ImageI’m still wrestling with keeping the Foundlings fresh and unique. That is not to say that I am concerned that my work isn’t unique, it is. It is just that within my body of work, when am I exploring variations on a theme and when I am just repeating myself isn’t exactly clear. The summer is ending and although fall is my favorite time of year, it is all too easy to think of the coming of winter. A Shaker box, mechanical gear, Victorian base and coral, came together quickly. This was a very satisfying piece. Funny how the coral floating in the center said falling snow to me.

Finally. It’s done and photographed (see my 24 April post). The weeks turned into months on this one. Part of the problem is that I have been struggling with my Foundlings lately. They seem like merely variations on a theme. In a way they are and yet, when you work at something a lot, your progress can get obscured. Only with some time and some distance, can you gain some perspective. There are a few Foundlings that I have not posted as I didn’t think they were successful. Some still don’t seem successful but a few, as the months go by, start to evolve. They start to whisper to me. They ask that I take a second look.

ImageHere is a Foundling I made for my nephew. LIke creating a portrait, the process is largely about finding defining characteristics. In this case, his love of the sciences. So in this piece I tried to marry all of the sciences together: the shell is representative of biology; the plumb line for physics; the minerals in the bottle and the quartz crystal for geology and the electric gauge for electromagnetism. Not to mention the assorted rulers to measure it all. Making these Foundlings is always about getting very different kinds of objects to live together as if they were never apart. I believe this works as a unified whole and I hope my nephew is as pleased with this as I am. Lastly, even with the name of this piece, the initial letters of the title spell out his name.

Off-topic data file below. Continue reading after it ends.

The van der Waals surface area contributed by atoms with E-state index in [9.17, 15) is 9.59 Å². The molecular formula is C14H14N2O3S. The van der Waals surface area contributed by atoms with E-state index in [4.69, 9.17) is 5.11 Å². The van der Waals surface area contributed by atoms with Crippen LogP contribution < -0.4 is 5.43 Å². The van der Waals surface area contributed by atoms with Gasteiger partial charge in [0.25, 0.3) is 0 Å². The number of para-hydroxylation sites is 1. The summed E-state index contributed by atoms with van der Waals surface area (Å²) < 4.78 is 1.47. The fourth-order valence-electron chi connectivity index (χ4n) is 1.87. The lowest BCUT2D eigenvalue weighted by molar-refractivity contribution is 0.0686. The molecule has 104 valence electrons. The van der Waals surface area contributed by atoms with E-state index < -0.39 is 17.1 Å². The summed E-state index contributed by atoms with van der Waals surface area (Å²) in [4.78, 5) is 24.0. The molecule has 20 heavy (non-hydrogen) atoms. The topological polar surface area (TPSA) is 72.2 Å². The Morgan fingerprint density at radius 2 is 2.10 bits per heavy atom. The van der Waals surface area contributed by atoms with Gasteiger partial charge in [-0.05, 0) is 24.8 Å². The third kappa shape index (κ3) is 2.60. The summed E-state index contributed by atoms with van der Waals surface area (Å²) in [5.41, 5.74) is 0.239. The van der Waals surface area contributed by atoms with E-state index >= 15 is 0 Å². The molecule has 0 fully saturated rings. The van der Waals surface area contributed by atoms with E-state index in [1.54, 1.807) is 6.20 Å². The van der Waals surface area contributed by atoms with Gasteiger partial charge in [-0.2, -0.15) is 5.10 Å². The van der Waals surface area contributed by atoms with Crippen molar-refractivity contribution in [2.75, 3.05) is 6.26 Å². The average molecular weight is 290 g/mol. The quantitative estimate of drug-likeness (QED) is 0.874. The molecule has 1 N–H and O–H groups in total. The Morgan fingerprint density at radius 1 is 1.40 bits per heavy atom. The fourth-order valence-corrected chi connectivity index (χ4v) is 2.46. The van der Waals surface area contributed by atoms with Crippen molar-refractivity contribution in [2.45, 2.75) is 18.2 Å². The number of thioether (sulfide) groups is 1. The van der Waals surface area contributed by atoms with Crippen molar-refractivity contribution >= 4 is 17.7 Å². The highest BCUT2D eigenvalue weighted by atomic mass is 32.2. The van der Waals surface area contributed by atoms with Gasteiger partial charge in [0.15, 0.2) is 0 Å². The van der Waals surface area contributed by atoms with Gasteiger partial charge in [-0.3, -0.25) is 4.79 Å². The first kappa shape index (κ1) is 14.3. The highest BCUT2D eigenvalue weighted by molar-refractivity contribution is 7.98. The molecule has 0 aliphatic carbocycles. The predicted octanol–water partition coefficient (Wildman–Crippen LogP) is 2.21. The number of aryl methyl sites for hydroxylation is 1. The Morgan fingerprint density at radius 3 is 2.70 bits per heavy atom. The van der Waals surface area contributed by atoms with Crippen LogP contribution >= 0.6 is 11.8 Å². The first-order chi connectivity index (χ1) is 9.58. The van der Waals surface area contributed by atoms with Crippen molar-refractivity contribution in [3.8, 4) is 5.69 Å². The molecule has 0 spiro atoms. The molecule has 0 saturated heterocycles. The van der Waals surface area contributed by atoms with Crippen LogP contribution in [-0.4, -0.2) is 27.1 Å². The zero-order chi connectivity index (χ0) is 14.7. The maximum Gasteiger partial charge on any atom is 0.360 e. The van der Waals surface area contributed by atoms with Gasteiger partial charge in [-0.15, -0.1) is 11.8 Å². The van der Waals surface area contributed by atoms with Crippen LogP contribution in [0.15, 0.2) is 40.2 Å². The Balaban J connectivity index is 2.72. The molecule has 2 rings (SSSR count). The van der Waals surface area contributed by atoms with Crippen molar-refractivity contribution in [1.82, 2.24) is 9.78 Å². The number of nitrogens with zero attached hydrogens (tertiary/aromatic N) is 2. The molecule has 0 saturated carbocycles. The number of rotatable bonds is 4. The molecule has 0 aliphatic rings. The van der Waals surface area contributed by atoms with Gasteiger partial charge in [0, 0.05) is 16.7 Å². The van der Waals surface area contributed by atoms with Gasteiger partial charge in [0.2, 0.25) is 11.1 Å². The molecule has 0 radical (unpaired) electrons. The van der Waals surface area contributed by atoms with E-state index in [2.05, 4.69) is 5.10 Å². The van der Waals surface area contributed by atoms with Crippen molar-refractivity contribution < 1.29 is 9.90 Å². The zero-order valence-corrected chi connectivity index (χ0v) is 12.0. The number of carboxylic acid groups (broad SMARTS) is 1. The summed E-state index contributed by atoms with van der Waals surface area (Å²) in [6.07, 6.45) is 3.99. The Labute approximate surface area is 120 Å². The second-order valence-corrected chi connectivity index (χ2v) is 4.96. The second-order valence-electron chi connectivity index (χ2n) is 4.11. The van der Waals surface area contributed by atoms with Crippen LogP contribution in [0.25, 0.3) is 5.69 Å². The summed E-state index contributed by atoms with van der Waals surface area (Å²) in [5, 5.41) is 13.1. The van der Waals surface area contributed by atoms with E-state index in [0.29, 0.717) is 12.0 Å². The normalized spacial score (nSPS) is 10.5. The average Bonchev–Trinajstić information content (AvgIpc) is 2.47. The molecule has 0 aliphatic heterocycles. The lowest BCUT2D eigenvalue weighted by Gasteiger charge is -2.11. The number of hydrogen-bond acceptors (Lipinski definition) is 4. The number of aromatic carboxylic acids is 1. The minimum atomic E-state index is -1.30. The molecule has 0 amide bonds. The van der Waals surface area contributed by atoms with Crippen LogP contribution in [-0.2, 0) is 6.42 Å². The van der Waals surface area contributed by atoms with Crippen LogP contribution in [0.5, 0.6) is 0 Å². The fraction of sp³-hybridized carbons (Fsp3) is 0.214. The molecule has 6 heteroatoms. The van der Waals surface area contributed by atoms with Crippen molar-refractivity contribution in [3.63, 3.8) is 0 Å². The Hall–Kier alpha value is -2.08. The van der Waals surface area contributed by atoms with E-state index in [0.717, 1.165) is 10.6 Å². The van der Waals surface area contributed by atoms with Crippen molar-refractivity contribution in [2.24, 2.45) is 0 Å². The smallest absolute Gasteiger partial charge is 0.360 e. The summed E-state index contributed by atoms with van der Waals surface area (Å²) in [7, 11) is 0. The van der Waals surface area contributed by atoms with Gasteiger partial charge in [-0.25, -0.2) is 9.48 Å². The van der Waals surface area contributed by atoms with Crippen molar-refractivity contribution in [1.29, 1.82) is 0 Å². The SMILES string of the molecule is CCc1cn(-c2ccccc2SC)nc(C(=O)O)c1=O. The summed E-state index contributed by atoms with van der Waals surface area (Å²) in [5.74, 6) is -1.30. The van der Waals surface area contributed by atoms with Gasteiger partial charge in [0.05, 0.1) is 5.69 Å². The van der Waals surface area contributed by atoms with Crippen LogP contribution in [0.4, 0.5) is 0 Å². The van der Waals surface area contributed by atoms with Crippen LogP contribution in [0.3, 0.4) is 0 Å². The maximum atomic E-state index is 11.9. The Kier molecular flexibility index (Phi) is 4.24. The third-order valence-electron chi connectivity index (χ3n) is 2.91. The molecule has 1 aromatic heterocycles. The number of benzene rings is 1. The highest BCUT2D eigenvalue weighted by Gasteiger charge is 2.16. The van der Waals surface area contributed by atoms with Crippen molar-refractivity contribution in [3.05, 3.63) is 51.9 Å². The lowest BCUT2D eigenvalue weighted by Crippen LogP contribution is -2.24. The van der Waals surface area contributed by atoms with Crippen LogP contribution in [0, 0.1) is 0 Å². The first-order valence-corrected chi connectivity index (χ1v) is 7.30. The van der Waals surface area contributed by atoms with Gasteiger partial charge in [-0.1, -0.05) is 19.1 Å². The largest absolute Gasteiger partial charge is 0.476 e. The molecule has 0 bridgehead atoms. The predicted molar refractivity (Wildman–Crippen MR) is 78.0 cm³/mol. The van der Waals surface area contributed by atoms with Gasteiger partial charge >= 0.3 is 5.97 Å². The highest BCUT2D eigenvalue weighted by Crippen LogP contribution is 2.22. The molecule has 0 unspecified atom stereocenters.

So what does Io mean? It is the innermost of the moons of Jupiter. The name is a bit obscure and yet a bit literal for this piece, all at the same time. I have a bit of a love hate relationship with this Foundling. I really do like it and yet, due to my own skill level, its not a perfect as I would like. The draw pull is off center, the welds are a bit sloppy, the engineering not as elegant as I would like. So I am split. I need to remember that these Foundlings were never meant to be perfect. Like life. It’s a good lesson.

I don’t usually take commissions but I was asked to be in a theme show called “Days of Wine and Roses”. I assumed that the task was to have wine glasses or wine bottles with some roses but this would have turned my Foundling into an illustration. The trick then, is to elude to these elements and yet make it your own. The theme, based on the play is really much darker then what wine glasses would suggest. After all, the play is about alcoholism. So I broke some wine bottles (no easy task), kept to my somber hues, and, as fate should have it, actually found some beautiful steel blue rose drawer pulls. With these elements it was much easier to pull this together (the constant fear of cutting myself on the broken glass not withstanding).